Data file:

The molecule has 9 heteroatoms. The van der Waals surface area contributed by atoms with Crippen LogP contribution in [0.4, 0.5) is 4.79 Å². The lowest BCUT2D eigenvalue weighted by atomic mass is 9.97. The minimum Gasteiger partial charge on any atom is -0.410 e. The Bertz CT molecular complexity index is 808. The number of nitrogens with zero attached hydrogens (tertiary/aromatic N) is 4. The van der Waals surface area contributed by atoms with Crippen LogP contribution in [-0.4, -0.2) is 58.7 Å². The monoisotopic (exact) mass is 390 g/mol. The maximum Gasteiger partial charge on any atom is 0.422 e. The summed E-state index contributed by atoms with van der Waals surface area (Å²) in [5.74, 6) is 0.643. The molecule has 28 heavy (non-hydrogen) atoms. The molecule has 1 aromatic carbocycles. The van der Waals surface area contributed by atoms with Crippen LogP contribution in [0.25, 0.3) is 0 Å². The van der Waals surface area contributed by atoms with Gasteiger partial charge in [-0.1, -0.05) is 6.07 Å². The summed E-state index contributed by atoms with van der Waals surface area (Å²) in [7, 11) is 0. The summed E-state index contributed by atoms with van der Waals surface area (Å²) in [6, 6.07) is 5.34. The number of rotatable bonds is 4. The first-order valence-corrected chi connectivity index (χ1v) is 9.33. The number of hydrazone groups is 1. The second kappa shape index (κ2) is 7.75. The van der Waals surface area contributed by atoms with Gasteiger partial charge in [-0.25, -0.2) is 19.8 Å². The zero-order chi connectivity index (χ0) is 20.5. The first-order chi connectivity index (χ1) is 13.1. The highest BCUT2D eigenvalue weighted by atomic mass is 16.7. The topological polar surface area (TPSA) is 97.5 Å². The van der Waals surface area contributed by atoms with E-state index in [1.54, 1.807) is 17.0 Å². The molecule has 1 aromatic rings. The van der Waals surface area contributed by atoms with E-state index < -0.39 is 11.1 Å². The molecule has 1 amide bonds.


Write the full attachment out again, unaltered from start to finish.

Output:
The molecule has 9 heteroatoms. The van der Waals surface area contributed by atoms with Crippen LogP contribution in [0.4, 0.5) is 4.79 Å². The lowest BCUT2D eigenvalue weighted by atomic mass is 9.97. The minimum Gasteiger partial charge on any atom is -0.410 e. The Bertz CT molecular complexity index is 808. The number of nitrogens with zero attached hydrogens (tertiary/aromatic N) is 4. The van der Waals surface area contributed by atoms with Crippen LogP contribution in [-0.4, -0.2) is 58.7 Å². The monoisotopic (exact) mass is 390 g/mol. The maximum Gasteiger partial charge on any atom is 0.422 e. The summed E-state index contributed by atoms with van der Waals surface area (Å²) in [5.74, 6) is 0.643. The molecule has 28 heavy (non-hydrogen) atoms. The molecule has 1 aromatic carbocycles. The van der Waals surface area contributed by atoms with Crippen LogP contribution in [0.25, 0.3) is 0 Å². The van der Waals surface area contributed by atoms with Gasteiger partial charge in [-0.1, -0.05) is 6.07 Å². The summed E-state index contributed by atoms with van der Waals surface area (Å²) in [7, 11) is 0. The summed E-state index contributed by atoms with van der Waals surface area (Å²) in [6, 6.07) is 5.34. The number of rotatable bonds is 4. The first-order valence-corrected chi connectivity index (χ1v) is 9.33. The number of hydrazone groups is 1. The second kappa shape index (κ2) is 7.75. The van der Waals surface area contributed by atoms with Gasteiger partial charge in [-0.25, -0.2) is 19.8 Å². The zero-order chi connectivity index (χ0) is 20.5. The first-order chi connectivity index (χ1) is 13.1. The highest BCUT2D eigenvalue weighted by atomic mass is 16.7. The topological polar surface area (TPSA) is 97.5 Å². The van der Waals surface area contributed by atoms with E-state index in [1.54, 1.807) is 17.0 Å². The molecule has 1 aromatic rings. The van der Waals surface area contributed by atoms with E-state index < -0.39 is 11.1 Å². The molecule has 1 amide bonds.